How Pratap looks to re­deem him­self in life af­ter prison

Fiji Sun - - Nation -

When the vi­o­lence at home be­came too much, Ash­win Pratap sought an es­cape through the com­pany of friends, drug use and re­bel­lion.

It wasn’t long be­fore that es­cape set him on a trail of self de­struc­tion. While it did noth­ing to quell the hol­low­ness within, it fu­elled his de­sire to blend into his new ‘family’ now com­pris­ing peers boast­ing records of ju­ve­nile mis­deeds. And the eas­i­est way to blend in was to go against the grain. “I at­tended Dilkusha Boys School and Le­lean Me­mo­rial School. As a young­ster, I grew up with a lot of vi­o­lence hap­pen­ing around me, mostly the re­sult of my dad beat­ing my mother. There was too much pres­sure at home, too much vi­o­lence and it got to me,” he said. “I was 14 when on one oc­ca­sion my dad was beat­ing my mum, I de­cided to in­ter­vene. I grabbed a cane knife and con­fronted my dad as he dragged my mum down the stairs by her hair. I told him to let go of her and he re­tal­i­ated by kick­ing me. I took the han­dle of the knife and hit my dad with it. He even­tu­ally let go of my mum and turned on me with a wooden plank. I was beaten up quite badly that day.”

Pratap re­calls how his life took an ag­gres­sive turn af­ter the in­ci­dent.

“From that point I got into vi­o­lence and drugs. I stopped play­ing soc­cer and in­stead be­gan to do kick­box­ing, I be­came more ag­gres­sive. I went to study in New Zealand and there I was bul­lied a lot. I al­ways fought back,” he re­called.

While fight­ing off a group of bul­lies at one stage, Pratap says he was un­aware the boys were mem­bers of an or­gan­ised crime syn­di­cate. He went on to join the gang and life took a fur­ther turn for the worst.

“My def­i­ni­tion of life then re­volved around ex­cite­ment, dan­ger and risks. With­out risk, my life was bor­ing, it just wasn’t nor­mal for me.”

Pratap served brief prison sen­tences in New Zealand but it was a failed re­la­tion­ship that sent him pack­ing back home. He re­turned home to find his el­derly par­ents liv­ing alone and with­out sup­port.

Find­ing my­self

“My first three years back I was kept busy look­ing af­ter my dad who was di­a­betic. “He went into coma and re­quired full time care­giv­ing so I had to leave my job and look af­ter him. That’s when I be­gan cul­ti­vat­ing mar­i­juana,” he said. Pratap was caught and forced to sur­ren­der when his dad was taken into Po­lice cus­tody be­cause mar­i­juana plants were found grow­ing on his prop­erty. “My fa­ther told me ‘I’m about to die, it’s only a mat­ter of months so just tell the po­lice I’m the one cul­ti­vat­ing the drugs and it’s mine’. He was ready to take the blame but I couldn’t let that hap­pen. I’d rather go to prison then blame my dad,” he said. Three months be­fore he was found guilty of cul­ti­vat­ing il­licit drugs and sen­tenced, Pratap’s dad passed away. “Be­fore he died my dad told me: you’re the son who got the mean­est hid­ings from me but to­wards the end of my life, you’re the one who came back to take care of me.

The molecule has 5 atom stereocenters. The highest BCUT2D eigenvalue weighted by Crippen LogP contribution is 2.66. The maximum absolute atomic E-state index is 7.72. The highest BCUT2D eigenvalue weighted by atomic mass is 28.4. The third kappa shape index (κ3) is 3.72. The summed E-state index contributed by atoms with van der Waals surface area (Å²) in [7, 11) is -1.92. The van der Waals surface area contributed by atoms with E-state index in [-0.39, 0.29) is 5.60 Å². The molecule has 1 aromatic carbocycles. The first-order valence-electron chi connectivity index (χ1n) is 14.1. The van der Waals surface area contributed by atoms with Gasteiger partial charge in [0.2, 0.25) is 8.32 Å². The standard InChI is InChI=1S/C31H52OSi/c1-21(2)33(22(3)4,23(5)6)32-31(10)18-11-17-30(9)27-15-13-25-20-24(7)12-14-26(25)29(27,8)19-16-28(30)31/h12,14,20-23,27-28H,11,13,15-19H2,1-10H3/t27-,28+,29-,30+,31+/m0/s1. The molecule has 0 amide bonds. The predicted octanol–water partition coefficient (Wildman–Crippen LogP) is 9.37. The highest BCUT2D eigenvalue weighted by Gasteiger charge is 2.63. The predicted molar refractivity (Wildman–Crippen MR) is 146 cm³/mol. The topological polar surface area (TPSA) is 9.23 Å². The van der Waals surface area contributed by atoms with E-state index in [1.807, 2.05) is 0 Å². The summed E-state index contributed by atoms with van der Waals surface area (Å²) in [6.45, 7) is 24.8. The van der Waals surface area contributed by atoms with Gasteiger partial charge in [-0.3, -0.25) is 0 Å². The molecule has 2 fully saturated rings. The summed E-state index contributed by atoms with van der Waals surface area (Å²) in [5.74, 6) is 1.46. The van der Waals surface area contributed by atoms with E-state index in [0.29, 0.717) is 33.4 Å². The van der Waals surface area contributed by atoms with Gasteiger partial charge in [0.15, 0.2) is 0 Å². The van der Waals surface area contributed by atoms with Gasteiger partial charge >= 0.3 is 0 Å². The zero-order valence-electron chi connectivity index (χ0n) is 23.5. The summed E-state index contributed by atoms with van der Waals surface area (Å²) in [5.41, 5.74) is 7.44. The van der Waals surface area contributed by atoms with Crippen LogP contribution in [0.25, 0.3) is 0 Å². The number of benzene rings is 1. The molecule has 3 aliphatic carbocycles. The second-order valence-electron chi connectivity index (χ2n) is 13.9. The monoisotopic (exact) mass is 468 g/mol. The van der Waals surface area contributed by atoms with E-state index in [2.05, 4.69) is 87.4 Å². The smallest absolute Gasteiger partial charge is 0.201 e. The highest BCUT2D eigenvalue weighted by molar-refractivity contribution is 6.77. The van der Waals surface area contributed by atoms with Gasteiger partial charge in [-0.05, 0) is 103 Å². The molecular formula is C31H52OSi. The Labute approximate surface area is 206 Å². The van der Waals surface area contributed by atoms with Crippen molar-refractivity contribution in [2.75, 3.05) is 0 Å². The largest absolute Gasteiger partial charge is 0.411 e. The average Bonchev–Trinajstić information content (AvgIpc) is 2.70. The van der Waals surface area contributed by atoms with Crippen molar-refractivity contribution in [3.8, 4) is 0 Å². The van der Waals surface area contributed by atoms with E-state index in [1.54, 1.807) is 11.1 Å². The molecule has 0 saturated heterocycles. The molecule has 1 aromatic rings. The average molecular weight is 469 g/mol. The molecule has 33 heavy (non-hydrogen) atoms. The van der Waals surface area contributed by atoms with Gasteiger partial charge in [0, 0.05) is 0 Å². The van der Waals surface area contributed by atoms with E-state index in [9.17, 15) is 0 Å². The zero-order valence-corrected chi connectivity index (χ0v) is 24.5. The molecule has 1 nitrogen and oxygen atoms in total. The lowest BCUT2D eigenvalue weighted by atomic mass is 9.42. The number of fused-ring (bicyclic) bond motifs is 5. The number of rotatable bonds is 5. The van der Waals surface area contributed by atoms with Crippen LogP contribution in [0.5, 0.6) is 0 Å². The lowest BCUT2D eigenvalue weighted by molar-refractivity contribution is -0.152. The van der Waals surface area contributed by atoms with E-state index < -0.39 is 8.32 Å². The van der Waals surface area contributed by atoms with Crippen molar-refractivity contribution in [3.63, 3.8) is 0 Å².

“The truth is it’s a duty ev­ery son and daugh­ter should per­form – it’s not a great thing, you shouldn’t feel proud of it, it’s your duty to take care of your par­ents.” Pratap was sen­tenced to 26 months im­pris­on­ment but only served about 18 months of that term be­cause of good be­hav­iour. “Dur­ing my time in­side, I learnt a lot of things.

“Re­li­gious nov­els are good for in­mates and should be dis­trib­uted more of­ten. I’ve learnt that when peo­ple don’t have any­thing to do, they’ll au­to­mat­i­cally turn to mis­chief. If they have some­thing to keep their minds oc­cu­pied, even in prison you can get into mis­chief (smok­ing suki etc), but once you have some­thing to keep your­self oc­cu­pied, you won’t go there.” He was re­leased for com­mu­nity ser­vice last May and as­signed to work with the Dilkusha or­phan­age. “Work­ing with the or­phans has changed me a lot. No child should be born into a life of suf­fer­ing. I never used to carry kids around but that has changed and I am grate­ful that af­ter serv­ing my com­mu­nity ser­vice, the dea­coness of the home of­fered me full time em­ploy­ment as a gar­dener and I agreed.”

Pratap, now 34, also fo­cuses his time on a poul­try farm that he started with fi­nan­cial as­sis­tance from the Fiji Corrections Ser­vice.

“I’ve had to re­build my poul­try farm be­cause of the two cy­clones that oc­curred ear­lier this year and I’ve man­aged to do that with­out ad­di­tional fi­nan­cial as­sis­tance from any­where. I hope to start earn­ing in­come from the poul­try farm by De­cem­ber. It’s bet­ter to ven­ture into this than deal­ing with drugs, you won’t be para­noid about the po­lice com­ing and search­ing your prop­erty, you’ll have a good night’s sleep. Stress makes you old,” he said.

“I’ve changed and it’s all about im­prove­ment. “My age made me re­think my di­rec­tion in life. I would urge young peo­ple to never give up. If you have some­thing you re­ally want to do, do it. If you fail, do it again. “Noth­ing is im­pos­si­ble. Time is money, if you waste time, you’re wast­ing money so don’t waste time.”

With a bet­ter fu­ture al­ready tak­ing shape, Pratap says find­ing a wife will com­plete his new life.

Source: Fiji Corrections Ser­vices

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